at closing due to a loan-to-value ratio in excess of the applicable
supervisory limits, cannot be reclassified upon the receipt of a new
appraisal or valuation reflecting a new loan-to-value ratio that no
longer exceeds the prescribed supervisory maximum. Thus an ADC
Loan which by definition has become less risky will nonetheless
continue to bear a risk weight of 150%.
The Agencies’ response to another question makes clear that cash used to purchase land that is subsequently contributed to a project may be counted as borrower contributed capital in satisfaction of the 15% capital requirement, so long as the borrower has provided satisfactory evidence of cash payment. However, while helpful, the answer still leaves unanswered an important question — how will appreciated value in excess of the original purchase price of the property be treated? May a borrower who purchased property for cash and then held it while it appreciated in value contribute the appreciated value of the property as part of the required
15% capital requirement? To not give credit for demonstrated appreciation in value seems an unfair outcome. A borrower who purchased a property for $100,000 and held it (and maintained it and paid taxes on it) long enough for it to have appreciated to $250,000 will be worse off with a deemed capital contribution of only $100,000 than the borrower who has just bought that same property for $250,000 and is credited with a capital contribution in such amount.8 One argument for the Agencies’ response is that cash actually paid is a clear and objective measure for purposes
of determining the amount of capital the borrower has contributed. However, given the willingness to rely on appraisals in so many other
contexts, including for purposes of determining the “as-completed”
value of the project under the Final Rule, any reluctance to give credit for the demonstrated appreciated value of the contributed property contribute will be difficult to understand.
That the borrower should be required to have real skin in the game is a recurring theme in the Agencies’ responses to the FAQs. The required 15% capital contribution may not be satisfied through the borrower’s pledge of unrelated and otherwise unencumbered real property; a collateral pledge as security for an obligation is conditional and therefore not a contribution. The 15% capital contribution also cannot be made with (a) the proceeds of a loan from a third party lender secured by a second lien on the project, (b) the proceeds of a loan which is made to the borrower independent of the ADC Loan by the banking organization funding the ADC Loan, or (c) the proceeds of grants from non-profit organizations.
There are, however, several alternative sources of capital which the Agencies appear either not to have considered, or if they have considered them, have not yet determined to reject as an acceptable means of achieving the 15% capital requirement. The first alternative is unsecured debt or debt, secured by some other asset completely unrelated to the project. Given the Agencies’ view on grants and the importance of having a meaningful stake in the project, it may be that borrower debt of any kind that is not entirely recourse in nature will not get much traction with the Agencies.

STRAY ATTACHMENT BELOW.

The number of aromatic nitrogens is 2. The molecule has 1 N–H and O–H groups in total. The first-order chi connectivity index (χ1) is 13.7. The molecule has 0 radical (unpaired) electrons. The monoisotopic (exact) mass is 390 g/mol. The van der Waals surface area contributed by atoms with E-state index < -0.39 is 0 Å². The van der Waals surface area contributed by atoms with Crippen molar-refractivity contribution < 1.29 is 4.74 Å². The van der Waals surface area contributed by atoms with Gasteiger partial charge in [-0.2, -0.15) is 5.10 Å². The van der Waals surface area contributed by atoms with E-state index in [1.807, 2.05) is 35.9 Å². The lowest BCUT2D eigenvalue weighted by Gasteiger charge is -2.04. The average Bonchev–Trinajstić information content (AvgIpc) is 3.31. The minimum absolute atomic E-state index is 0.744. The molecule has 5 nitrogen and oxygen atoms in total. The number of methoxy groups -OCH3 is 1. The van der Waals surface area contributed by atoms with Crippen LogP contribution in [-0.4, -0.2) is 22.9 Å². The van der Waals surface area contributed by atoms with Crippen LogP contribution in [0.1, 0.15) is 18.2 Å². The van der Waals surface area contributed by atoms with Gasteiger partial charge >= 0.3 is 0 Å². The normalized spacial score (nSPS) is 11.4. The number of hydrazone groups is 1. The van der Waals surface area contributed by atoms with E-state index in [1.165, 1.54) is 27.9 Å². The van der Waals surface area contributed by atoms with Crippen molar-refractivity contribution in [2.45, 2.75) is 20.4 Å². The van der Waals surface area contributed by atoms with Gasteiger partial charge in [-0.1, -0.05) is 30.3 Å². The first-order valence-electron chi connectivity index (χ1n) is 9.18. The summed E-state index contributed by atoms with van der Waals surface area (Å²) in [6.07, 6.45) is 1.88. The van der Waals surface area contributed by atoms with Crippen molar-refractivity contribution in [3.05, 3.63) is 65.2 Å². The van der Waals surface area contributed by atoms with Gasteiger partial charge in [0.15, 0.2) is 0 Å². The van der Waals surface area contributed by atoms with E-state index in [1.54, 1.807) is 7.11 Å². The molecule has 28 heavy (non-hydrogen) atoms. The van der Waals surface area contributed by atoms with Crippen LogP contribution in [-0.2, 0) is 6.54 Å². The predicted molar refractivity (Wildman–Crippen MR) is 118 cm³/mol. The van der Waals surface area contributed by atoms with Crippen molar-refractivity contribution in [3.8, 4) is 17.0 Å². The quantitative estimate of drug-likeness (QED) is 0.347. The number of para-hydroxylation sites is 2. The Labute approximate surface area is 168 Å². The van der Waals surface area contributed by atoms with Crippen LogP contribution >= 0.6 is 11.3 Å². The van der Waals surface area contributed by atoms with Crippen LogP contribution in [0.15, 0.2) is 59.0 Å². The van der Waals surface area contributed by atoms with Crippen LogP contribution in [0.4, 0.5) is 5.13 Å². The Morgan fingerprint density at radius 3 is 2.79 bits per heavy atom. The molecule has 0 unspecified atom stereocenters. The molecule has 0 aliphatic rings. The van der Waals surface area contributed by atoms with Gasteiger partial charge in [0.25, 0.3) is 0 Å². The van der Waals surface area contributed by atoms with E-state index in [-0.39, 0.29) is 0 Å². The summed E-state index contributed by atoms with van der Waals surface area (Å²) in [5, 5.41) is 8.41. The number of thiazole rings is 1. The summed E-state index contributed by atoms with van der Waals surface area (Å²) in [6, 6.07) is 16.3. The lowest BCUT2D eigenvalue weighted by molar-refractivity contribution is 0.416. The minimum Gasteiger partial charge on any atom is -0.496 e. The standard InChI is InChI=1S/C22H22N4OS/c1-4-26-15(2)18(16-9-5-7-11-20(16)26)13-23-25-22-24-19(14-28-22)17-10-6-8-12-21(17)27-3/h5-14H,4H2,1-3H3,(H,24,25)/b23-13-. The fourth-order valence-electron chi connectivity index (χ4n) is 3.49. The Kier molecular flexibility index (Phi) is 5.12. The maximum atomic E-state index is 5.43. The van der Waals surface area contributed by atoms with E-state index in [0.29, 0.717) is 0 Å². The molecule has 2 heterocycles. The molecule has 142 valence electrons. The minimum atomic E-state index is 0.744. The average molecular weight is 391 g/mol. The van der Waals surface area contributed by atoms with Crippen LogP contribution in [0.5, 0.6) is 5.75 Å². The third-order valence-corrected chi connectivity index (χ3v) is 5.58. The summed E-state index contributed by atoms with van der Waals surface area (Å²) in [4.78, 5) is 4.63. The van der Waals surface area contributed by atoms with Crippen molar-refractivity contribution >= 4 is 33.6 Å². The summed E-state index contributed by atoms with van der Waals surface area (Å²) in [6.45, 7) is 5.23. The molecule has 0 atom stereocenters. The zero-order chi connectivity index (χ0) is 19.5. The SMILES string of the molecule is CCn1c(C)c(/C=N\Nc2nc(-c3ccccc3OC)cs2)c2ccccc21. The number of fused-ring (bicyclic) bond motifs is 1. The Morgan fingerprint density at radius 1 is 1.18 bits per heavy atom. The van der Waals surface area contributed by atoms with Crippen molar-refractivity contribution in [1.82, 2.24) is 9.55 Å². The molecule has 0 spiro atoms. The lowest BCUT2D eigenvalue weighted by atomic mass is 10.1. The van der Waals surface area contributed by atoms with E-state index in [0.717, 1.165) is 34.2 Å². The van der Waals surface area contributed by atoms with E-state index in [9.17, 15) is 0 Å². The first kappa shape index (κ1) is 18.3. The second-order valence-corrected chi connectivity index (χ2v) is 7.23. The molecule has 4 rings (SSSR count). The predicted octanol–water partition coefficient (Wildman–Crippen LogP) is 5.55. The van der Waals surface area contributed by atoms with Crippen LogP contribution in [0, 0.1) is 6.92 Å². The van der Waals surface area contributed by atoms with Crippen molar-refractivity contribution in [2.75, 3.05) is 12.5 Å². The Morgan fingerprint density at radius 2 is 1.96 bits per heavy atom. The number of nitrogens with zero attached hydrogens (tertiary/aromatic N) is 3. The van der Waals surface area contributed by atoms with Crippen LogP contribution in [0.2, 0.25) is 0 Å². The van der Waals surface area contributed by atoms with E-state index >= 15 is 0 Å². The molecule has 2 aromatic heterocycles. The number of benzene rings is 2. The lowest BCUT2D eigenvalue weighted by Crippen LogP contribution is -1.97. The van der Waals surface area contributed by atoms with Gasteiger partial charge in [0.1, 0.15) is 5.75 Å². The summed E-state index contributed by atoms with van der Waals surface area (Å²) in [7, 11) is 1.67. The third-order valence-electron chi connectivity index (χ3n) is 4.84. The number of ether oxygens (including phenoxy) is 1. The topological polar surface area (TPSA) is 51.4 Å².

A second alternative is mezzanine debt secured by ownership interests (direct or indirect) in the borrower. An important distinction from the first alternative is the identity of the borrower — typically a mezzanine loan is not made to the developer but rather to an entity that directly or indirectly owns the developer. The developer receives the proceeds of the mezzanine loan as a contribution of equity from its up tier owner and not as debt. The third option is another common source of capital in real estate transactions — preferred equity. The Mortgage Bankers Association is of the view that any infusion of capital into the borrower is for the good,
although it is also quick to point out that any direct infusion of
capital ought not to have the attributes of debt — such as maturity
dates, security and payment defaults.9
In order to avoid classification as an HVCRE Loan, an ADC Loan must contain contractual provisions which require “the capital contributed by the borrower, or internally generated by the project . . . to remain in the project throughout the life of the project.”10 In its comment letter dated January 26, 2015, the Mortgage Bankers Association requested guidance on permitted uses of capital.11 In April 2015, the Mortgage Bankers Association, perhaps sensing where things were headed, commented that one reading of the Final Rule would require that a borrower must be contractually prohibited from withdrawing capital in excess of the 15% capital requirement for the entire life of the project and urged the Agencies to focus their guidance on permitted uses of capital rather than
on an absolute prohibition on the use of capital.12 In response, the
Agencies seem to have adopted the less favorable reading of the
Final Rule and stated that the borrower must be prohibited from
withdrawing both its contributed capital and any internally generated
capital until the life of the project has concluded.
As further pointed out by the Mortgage Bankers Association, some projects are capable of generating capital during the course of development and construction (e.g. sale of pads).13 If the Final
Rule is read to prohibit the withdrawal of any capital in excess of